Classroom Management

Tips for Promoting Calm in Preschool

These strategies help students regulate their emotions, both individually and as a group.

July 9, 2024
FatCamera / iStock

Anyone who has spent time with children knows that they can have some big feelings that they don’t know what to do with. Their bodies and brains are still growing and learning how to regulate emotions. This can make being in a classroom full of 15 or so preschoolers quite tricky and even overwhelming at times. 

Through studying child psychology and a few years of working in a lovely preschool, I’ve built up quite the toolbox of ways to support children through these feelings and moments of struggling to regulate themselves. The following strategies have helped me support children through tricky transitions, unexpected feelings, giant sillies, and times when it just feels so hard to wait.

Establishing Emotional regulation in preschool

Helping children develop the skill of self-regulation can start by helping them to tap into recognizing their various body signals, as well as identify their own emotions.

  • “I wonder if your body has any messages for you? Is it whispering to you that it has pee to let go of?”
  • “Hm, I’m noticing that your head and body are slumped down and that you’re frowning—I wonder if you’re feeling sad?”

Every single child is at a different place with learning this level of awareness and understanding of their own experience. Learning to focus on our feelings (whether pleasurable or not) can be grounding in the present moment. 

In moments where a child can identify what they are feeling, caregivers have the opportunity to meet the child where they are with empathy. This allows the kiddo to feel known and seen, which can help them trust you.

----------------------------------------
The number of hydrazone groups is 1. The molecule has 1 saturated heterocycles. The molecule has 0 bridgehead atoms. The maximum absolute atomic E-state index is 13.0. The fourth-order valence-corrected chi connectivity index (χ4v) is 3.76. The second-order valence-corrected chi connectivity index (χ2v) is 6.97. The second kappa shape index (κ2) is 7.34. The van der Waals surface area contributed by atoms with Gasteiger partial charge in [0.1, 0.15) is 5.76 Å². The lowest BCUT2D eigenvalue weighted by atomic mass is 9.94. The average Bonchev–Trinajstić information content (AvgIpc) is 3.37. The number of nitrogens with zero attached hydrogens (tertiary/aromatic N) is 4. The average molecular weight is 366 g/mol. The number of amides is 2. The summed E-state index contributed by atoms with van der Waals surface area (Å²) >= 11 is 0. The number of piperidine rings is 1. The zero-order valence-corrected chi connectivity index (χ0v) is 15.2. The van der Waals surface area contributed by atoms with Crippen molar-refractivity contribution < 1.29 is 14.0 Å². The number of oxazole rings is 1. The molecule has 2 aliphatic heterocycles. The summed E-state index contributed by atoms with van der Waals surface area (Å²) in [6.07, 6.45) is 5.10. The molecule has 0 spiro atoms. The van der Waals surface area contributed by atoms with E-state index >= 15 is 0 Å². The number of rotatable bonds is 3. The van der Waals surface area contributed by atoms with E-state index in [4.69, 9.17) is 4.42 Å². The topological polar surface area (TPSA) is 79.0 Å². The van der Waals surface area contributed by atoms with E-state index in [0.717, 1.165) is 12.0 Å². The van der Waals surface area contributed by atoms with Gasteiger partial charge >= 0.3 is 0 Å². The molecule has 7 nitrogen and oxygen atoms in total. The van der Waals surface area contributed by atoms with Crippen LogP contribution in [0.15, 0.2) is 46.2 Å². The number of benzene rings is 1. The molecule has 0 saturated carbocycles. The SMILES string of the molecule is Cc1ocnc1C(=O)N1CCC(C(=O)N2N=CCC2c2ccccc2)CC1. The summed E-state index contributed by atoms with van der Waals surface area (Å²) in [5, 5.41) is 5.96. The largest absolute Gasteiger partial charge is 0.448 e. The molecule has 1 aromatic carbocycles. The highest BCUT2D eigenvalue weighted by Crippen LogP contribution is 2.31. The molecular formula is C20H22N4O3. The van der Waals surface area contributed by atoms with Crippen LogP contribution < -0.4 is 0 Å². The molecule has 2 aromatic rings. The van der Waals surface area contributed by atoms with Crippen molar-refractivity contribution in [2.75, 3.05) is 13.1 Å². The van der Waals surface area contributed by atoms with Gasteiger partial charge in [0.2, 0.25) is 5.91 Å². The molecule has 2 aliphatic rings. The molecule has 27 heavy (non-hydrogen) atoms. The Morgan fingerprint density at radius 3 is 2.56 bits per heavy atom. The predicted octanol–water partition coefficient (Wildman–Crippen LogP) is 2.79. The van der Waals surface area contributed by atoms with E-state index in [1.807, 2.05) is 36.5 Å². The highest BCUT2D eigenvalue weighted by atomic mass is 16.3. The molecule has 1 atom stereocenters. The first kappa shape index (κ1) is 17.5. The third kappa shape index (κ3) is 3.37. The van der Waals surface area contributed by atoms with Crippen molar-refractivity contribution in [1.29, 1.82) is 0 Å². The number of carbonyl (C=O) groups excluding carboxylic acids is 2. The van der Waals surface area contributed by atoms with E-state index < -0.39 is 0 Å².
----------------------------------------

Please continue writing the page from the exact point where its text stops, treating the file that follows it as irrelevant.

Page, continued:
A kiddo who is finished with their snack before the rest of the table may have a difficult time waiting for the group. If I notice some silliness bubbling to the surface I will come close and offer one of a few independent strategies for the child to practice with me. These can include:

  • Tracing lines on the tabletop slowly and quietly.
  • Tapping their fingers together or on their knees.
  • Looking around the room to count things.
  • Noticing a few things of each color of the rainbow.

It can feel so rewarding when you notice a child independently practicing one of the strategies. 

Strategies for Group calm

Helping a group of preschoolers transition from rowdy outside play to calmly eating lunch, and then to quietly listening to a story before rest time is quite the task. I’ve used some pretty creative means of holding the group’s attention and engaging them all in an affirming way for each child.

Some older children who get distracted chatting through transitions may be easily guided back on track with “Three Silent Steps” (a simple point to the next job or step with a little smile, an encouraging nod, and a moment of eye contact) from a trusted caregiver. 

Many others still benefit from more direct support and may need the routine sung to them (e.g., “To the bathroom, here we go, to the bathroom, here we are!” while maybe extending one hand to the child and one to the desired spot) to help them through a transition.